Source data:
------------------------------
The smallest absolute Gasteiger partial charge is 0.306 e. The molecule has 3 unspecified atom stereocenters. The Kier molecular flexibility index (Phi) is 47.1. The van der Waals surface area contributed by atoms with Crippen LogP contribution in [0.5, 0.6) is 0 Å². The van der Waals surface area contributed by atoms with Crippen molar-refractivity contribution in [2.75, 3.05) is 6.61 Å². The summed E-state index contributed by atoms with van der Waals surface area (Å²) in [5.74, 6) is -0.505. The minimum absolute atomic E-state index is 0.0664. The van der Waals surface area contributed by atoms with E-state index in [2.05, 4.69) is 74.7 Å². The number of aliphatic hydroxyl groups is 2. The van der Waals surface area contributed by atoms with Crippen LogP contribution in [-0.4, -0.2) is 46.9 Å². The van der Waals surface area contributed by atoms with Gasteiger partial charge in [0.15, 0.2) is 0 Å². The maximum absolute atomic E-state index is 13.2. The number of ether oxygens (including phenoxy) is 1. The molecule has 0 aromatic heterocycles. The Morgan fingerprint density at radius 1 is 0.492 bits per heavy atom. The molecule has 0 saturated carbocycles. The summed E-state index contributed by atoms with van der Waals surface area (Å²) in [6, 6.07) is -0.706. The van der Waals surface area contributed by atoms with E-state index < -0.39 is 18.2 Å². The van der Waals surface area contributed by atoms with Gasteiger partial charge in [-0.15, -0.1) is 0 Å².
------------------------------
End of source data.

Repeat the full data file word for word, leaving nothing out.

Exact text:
The smallest absolute Gasteiger partial charge is 0.306 e. The molecule has 3 unspecified atom stereocenters. The Kier molecular flexibility index (Phi) is 47.1. The van der Waals surface area contributed by atoms with Crippen LogP contribution in [0.5, 0.6) is 0 Å². The van der Waals surface area contributed by atoms with Crippen molar-refractivity contribution in [2.75, 3.05) is 6.61 Å². The summed E-state index contributed by atoms with van der Waals surface area (Å²) in [5.74, 6) is -0.505. The minimum absolute atomic E-state index is 0.0664. The van der Waals surface area contributed by atoms with E-state index in [2.05, 4.69) is 74.7 Å². The number of aliphatic hydroxyl groups is 2. The van der Waals surface area contributed by atoms with Crippen LogP contribution in [-0.4, -0.2) is 46.9 Å². The van der Waals surface area contributed by atoms with Gasteiger partial charge in [0.15, 0.2) is 0 Å². The maximum absolute atomic E-state index is 13.2. The number of ether oxygens (including phenoxy) is 1. The molecule has 0 aromatic heterocycles. The Morgan fingerprint density at radius 1 is 0.492 bits per heavy atom. The molecule has 0 saturated carbocycles. The summed E-state index contributed by atoms with van der Waals surface area (Å²) in [6, 6.07) is -0.706. The van der Waals surface area contributed by atoms with E-state index < -0.39 is 18.2 Å². The van der Waals surface area contributed by atoms with Gasteiger partial charge in [-0.15, -0.1) is 0 Å².